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VRF vs. District Energy: The Best Way to Heat and Cool Your Facility

Modern commercial building managers and landlords have more to consider than ever when it comes to selecting an HVAC solution for their facilities. While energy efficiency, reliability, and cost-effectiveness are still of major importance, factors like sustainability and maximizing circulation due to health concerns are critical considerations as well. In order to stay competitive and attract desirable tenants, facility owners and managers need to look at the full picture when choosing a temperature control solution for their properties.

Two of the most often-considered solutions for building space heating and cooling are Variable Refrigerant Flow (VRF) and district energy. They both offer unique strengths and risks, and a careful analysis of both is necessary to make the smartest decision for your specific situation.

Variable Refrigerant Flow (VRF) Systems

VRF is a refrigerant based heating and cooling system that utilizes a central outdoor condenser to feed multiple indoor evaporators. There are two main reasons a developer might choose to go with a VRF system: zoning controls and ductwork. VRF allows for more precise zoning controls, meaning if you need to heat or cool rooms to drastically different temperatures, VRF might be a good choice. Because VRF uses a central outdoor condenser, it also means there is less indoor equipment needed, such as utilizing separate window AC units for every room. This also keeps things quieter indoors.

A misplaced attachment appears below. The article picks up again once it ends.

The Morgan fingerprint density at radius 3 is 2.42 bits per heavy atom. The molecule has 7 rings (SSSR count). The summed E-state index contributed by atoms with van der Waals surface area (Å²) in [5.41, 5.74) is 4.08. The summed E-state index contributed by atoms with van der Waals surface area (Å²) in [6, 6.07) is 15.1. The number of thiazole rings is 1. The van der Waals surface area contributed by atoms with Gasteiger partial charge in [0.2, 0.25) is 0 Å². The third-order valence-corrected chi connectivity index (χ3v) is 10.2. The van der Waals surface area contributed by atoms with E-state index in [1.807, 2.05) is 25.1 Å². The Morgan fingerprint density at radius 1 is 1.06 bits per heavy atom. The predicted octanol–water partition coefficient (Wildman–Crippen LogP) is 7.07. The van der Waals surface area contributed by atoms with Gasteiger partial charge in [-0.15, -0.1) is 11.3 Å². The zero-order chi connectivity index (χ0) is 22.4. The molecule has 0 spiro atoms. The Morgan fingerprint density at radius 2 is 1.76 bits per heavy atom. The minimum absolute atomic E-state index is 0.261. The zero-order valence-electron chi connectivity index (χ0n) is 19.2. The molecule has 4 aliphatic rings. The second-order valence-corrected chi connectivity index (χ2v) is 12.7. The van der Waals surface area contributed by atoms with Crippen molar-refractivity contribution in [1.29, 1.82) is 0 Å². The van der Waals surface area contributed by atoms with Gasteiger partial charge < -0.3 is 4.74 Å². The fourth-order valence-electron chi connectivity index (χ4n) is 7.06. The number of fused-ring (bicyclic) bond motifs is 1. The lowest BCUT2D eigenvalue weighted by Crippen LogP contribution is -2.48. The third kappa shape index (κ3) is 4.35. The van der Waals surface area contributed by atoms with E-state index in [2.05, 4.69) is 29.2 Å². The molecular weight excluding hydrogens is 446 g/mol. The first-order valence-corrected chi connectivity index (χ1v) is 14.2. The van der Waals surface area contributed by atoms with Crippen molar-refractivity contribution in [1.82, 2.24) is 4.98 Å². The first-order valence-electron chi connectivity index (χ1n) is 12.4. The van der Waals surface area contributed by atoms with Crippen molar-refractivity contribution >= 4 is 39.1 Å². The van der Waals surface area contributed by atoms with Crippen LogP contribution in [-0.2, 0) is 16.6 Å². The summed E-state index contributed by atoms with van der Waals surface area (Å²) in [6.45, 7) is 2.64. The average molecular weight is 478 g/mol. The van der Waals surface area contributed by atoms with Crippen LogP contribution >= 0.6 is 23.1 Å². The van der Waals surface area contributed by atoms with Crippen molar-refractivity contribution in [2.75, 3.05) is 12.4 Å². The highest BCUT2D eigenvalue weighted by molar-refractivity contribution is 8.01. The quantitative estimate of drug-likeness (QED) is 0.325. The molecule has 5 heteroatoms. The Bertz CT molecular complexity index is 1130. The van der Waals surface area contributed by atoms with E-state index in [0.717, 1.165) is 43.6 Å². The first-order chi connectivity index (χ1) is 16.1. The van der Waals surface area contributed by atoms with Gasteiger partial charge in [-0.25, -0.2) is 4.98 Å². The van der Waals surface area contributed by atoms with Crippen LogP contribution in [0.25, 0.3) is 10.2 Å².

There are several considerations to keep in mind about VRF systems, however:

  • Capital costs: VRF systems require upfront capital costs to install. Additionally, the average life of a compressor is about 10-15 years, and they range in costs from $5k to $15k in commercial buildings. This means that every 10-15 years, you’ll need to invest more capital to replace multiple compressors.
  • Maintenance: VRF systems consist of multiple complex pieces of equipment which require qualified HVAC mechanics to repair and maintain. This means either keeping HVAC technicians on staff or hiring a vendor each time maintenance or repairs are required.
  • Electricity reliance: VRF systems require electricity to run, which exposes buildings to multiple risks:
    • Buildings are at the mercy of sometimes volatile electricity rates and policy changes that may drive those rates up in the future.
    • Many buildings are billed based on peak electricity usage rates – essentially usage during the hottest and coldest days of the year. VRF can drive up peak demand (and costs) dramatically.
    • In the event of a loss of electricity, such as during a storm, the building would lose heating and cooling as well, which is dangerous to occupants, especially in very warm or cold climates, and could damage equipment and assets in the building.
  • Safety hazards: VRF systems require onsite use of potentially toxic refrigerants, which poses a safety risk to occupants of the building.
  • Space demand: VRF systems are normally housed on rooftops, which precludes that space from being used for building amenities, such as lounges, gardens, or rooftop pools. Additionally, there is a misconception that VRF systems do not require ductwork. Ductwork is certainly required to ensure safe air cycling in a building, especially as a result of COVID-inspired code changes to keep building occupants safe.